The fall conference season is in full swing. Just this week, top officials from the federal antitrust agencies are speaking at Georgetown Law School’s Ninth Annual Global Antitrust Enforcement Symposium, Fordham Law’s 42nd Annual Conference on International Antitrust Law and Policy, and the Merger Practice Workshop sponsored by the ABA Section of Antitrust Law and George Washington University.
Yesterday, addressing the Georgetown program, William Baer, Assistant Attorney General in charge of the Department of Justice Antitrust Division, called on antitrust enforcement agencies around the globe to find common ground on enforcement actions involving monopolization or single-firm conduct.
Competition authorities have made significant progress “converging toward common approaches on many substantive antitrust issues,” Baer told attendees. However, progress on reaching a consensus to address allegations of anticompetitive single-firm conduct has been comparatively slow.” Agencies need to continue their work determining what it means for a firm to be dominant and what exclusionary conduct rises to the level of anticompetitive conduct.
“There is broad consensus that market power—some call it dominance—should be at the heart of any unilateral conduct violation,” Baer noted, adding that market shares are only one tool for assessing market power. “Market power created through competition on the merits should be rewarded, not condemned.”
Baer pointed to intellectual property rights as an example. “Lawful intellectual property rights should be respected because they spur incentives for innovation and reward greater business acumen,” the official said. “Bad behavior that inflates the value of otherwise lawful intellectual property should be subject to antitrust scrutiny, for example, when a patent holder fails to honor its voluntary promise to a standards-setting organization to license a standards-essential patent on a fair, reasonable and non-discriminatory basis.”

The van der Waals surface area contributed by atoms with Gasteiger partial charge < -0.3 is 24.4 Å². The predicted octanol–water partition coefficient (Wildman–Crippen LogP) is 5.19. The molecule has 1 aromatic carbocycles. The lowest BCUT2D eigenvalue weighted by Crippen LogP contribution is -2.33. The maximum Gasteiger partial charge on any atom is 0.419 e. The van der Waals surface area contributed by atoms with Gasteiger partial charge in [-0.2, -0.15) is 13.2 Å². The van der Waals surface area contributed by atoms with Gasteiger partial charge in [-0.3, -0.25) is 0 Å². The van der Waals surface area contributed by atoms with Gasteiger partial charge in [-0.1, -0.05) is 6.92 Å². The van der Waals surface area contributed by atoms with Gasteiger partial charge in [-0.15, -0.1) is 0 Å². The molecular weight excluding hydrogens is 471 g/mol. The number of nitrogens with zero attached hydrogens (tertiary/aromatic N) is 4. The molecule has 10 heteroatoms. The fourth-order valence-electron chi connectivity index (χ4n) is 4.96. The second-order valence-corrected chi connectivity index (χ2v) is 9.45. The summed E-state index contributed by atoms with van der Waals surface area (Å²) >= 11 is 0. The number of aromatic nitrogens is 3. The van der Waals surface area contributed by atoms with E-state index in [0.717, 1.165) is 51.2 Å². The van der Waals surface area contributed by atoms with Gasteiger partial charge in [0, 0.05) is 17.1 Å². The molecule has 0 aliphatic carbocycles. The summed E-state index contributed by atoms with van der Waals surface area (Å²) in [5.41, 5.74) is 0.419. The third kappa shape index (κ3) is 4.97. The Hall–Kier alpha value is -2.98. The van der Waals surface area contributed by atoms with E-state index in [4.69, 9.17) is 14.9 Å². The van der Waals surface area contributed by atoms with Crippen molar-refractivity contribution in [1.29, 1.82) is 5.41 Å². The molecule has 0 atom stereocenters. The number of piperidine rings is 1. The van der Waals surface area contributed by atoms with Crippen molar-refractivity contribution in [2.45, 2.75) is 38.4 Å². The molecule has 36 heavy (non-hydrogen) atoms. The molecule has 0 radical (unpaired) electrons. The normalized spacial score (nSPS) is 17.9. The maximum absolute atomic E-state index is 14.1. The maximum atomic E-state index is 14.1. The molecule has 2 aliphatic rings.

“Aggressive, beneficial competition and anticompetitive exclusionary conduct can look very similar,” Baer warned. Enforcers need tools to distinguish between the two and to develop a shared vocabulary and better understanding of the analytical framework best suited to distinguishing between them, he added. “Some types of aggressive pricing behavior, for example, may disadvantage competitors but provide significant benefits for consumers,” Baer said. “Deterring such competition harms the competitive process and leaves consumers worse off.”
“Even if differences between our laws and traditions prevent full convergence on the treatment of single-firm conduct, we should be able to reach common ground on underlying principles and approaches,” the assistant attorney general noted. “It is important to have these discussions outside the context of particular enforcement actions.”
Collaboration among the competition authorities “on cartels, mergers and procedural fairness can help guide the way” for convergence on single-firm conduct, according to Baer. On the cartel front, he noted that, “in 2014 alone, at least 19 different jurisdictions levied criminal fines or administrative penalties against cartel conduct totaling more than $6.5 billion.” Recent coordinated efforts to review Applied Materials’ proposed merger with Tokyo Electron and General Electric’s proposed acquisition of Alstom SA also were highlighted as examples of cooperation in the merger area. Baer also pointed to “progress towards consensus on ensuring transparency, procedural fairness and even-handed application of antitrust principles.”